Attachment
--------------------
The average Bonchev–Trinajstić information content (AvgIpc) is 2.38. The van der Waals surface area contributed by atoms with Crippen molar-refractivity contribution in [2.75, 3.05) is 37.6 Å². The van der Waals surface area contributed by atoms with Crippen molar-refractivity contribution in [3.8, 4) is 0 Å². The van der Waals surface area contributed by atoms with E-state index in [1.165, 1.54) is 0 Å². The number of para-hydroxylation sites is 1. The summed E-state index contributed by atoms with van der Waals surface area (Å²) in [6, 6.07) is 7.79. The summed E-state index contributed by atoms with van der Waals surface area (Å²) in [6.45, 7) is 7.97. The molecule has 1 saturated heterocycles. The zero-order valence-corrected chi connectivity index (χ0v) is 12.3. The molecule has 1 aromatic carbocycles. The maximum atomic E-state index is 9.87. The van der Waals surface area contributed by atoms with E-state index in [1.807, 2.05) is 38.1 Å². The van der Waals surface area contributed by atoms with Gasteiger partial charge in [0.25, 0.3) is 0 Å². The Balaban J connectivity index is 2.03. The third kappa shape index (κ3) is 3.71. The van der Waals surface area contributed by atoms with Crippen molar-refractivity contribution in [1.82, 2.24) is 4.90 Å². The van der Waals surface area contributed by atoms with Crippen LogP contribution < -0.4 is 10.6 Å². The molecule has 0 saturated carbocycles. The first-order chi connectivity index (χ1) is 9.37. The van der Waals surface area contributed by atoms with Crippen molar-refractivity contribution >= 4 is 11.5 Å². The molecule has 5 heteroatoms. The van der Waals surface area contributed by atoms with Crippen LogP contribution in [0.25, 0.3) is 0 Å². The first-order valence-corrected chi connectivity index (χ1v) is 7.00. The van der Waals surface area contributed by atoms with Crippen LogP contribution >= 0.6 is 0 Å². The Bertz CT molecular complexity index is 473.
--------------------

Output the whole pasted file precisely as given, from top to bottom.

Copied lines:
The average Bonchev–Trinajstić information content (AvgIpc) is 2.38. The van der Waals surface area contributed by atoms with Crippen molar-refractivity contribution in [2.75, 3.05) is 37.6 Å². The van der Waals surface area contributed by atoms with Crippen molar-refractivity contribution in [3.8, 4) is 0 Å². The van der Waals surface area contributed by atoms with E-state index in [1.165, 1.54) is 0 Å². The number of para-hydroxylation sites is 1. The summed E-state index contributed by atoms with van der Waals surface area (Å²) in [6, 6.07) is 7.79. The summed E-state index contributed by atoms with van der Waals surface area (Å²) in [6.45, 7) is 7.97. The molecule has 1 saturated heterocycles. The zero-order valence-corrected chi connectivity index (χ0v) is 12.3. The molecule has 1 aromatic carbocycles. The maximum atomic E-state index is 9.87. The van der Waals surface area contributed by atoms with E-state index in [1.807, 2.05) is 38.1 Å². The van der Waals surface area contributed by atoms with Gasteiger partial charge in [0.25, 0.3) is 0 Å². The Balaban J connectivity index is 2.03. The third kappa shape index (κ3) is 3.71. The van der Waals surface area contributed by atoms with Crippen molar-refractivity contribution in [1.82, 2.24) is 4.90 Å². The van der Waals surface area contributed by atoms with Crippen LogP contribution < -0.4 is 10.6 Å². The molecule has 0 saturated carbocycles. The first-order chi connectivity index (χ1) is 9.37. The van der Waals surface area contributed by atoms with Crippen molar-refractivity contribution >= 4 is 11.5 Å². The molecule has 5 heteroatoms. The van der Waals surface area contributed by atoms with Crippen LogP contribution in [0.25, 0.3) is 0 Å². The first-order valence-corrected chi connectivity index (χ1v) is 7.00. The van der Waals surface area contributed by atoms with Crippen LogP contribution >= 0.6 is 0 Å². The Bertz CT molecular complexity index is 473.